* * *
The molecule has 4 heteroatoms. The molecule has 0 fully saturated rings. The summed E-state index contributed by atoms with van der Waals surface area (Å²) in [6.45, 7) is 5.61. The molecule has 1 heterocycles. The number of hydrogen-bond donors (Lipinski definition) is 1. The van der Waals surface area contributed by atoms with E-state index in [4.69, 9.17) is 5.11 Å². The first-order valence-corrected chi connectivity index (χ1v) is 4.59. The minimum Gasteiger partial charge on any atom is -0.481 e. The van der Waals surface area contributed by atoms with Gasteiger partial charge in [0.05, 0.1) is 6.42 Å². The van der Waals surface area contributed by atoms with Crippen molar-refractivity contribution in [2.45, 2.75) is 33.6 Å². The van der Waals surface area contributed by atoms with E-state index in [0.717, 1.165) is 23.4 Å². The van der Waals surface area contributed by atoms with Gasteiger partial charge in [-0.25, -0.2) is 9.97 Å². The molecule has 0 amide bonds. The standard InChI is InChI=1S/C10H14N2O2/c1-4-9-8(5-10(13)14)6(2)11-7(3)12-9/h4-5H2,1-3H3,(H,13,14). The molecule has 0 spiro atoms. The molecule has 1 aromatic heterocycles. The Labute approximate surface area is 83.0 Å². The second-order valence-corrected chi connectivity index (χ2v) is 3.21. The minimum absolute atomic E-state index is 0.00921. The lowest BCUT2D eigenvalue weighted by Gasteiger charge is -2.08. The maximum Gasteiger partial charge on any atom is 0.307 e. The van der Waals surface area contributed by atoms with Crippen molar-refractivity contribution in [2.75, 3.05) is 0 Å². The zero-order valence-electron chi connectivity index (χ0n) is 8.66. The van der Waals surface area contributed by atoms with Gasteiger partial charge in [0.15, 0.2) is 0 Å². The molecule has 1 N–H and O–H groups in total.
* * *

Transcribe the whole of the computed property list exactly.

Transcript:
The molecule has 4 heteroatoms. The molecule has 0 fully saturated rings. The summed E-state index contributed by atoms with van der Waals surface area (Å²) in [6.45, 7) is 5.61. The molecule has 1 heterocycles. The number of hydrogen-bond donors (Lipinski definition) is 1. The van der Waals surface area contributed by atoms with E-state index in [4.69, 9.17) is 5.11 Å². The first-order valence-corrected chi connectivity index (χ1v) is 4.59. The minimum Gasteiger partial charge on any atom is -0.481 e. The van der Waals surface area contributed by atoms with Gasteiger partial charge in [0.05, 0.1) is 6.42 Å². The van der Waals surface area contributed by atoms with Crippen molar-refractivity contribution in [2.45, 2.75) is 33.6 Å². The van der Waals surface area contributed by atoms with E-state index in [0.717, 1.165) is 23.4 Å². The van der Waals surface area contributed by atoms with Gasteiger partial charge in [-0.25, -0.2) is 9.97 Å². The molecule has 0 amide bonds. The standard InChI is InChI=1S/C10H14N2O2/c1-4-9-8(5-10(13)14)6(2)11-7(3)12-9/h4-5H2,1-3H3,(H,13,14). The molecule has 0 spiro atoms. The molecule has 1 aromatic heterocycles. The Labute approximate surface area is 83.0 Å². The second-order valence-corrected chi connectivity index (χ2v) is 3.21. The minimum absolute atomic E-state index is 0.00921. The lowest BCUT2D eigenvalue weighted by Gasteiger charge is -2.08. The maximum Gasteiger partial charge on any atom is 0.307 e. The van der Waals surface area contributed by atoms with Crippen molar-refractivity contribution in [2.75, 3.05) is 0 Å². The zero-order valence-electron chi connectivity index (χ0n) is 8.66. The van der Waals surface area contributed by atoms with Gasteiger partial charge in [0.15, 0.2) is 0 Å². The molecule has 1 N–H and O–H groups in total.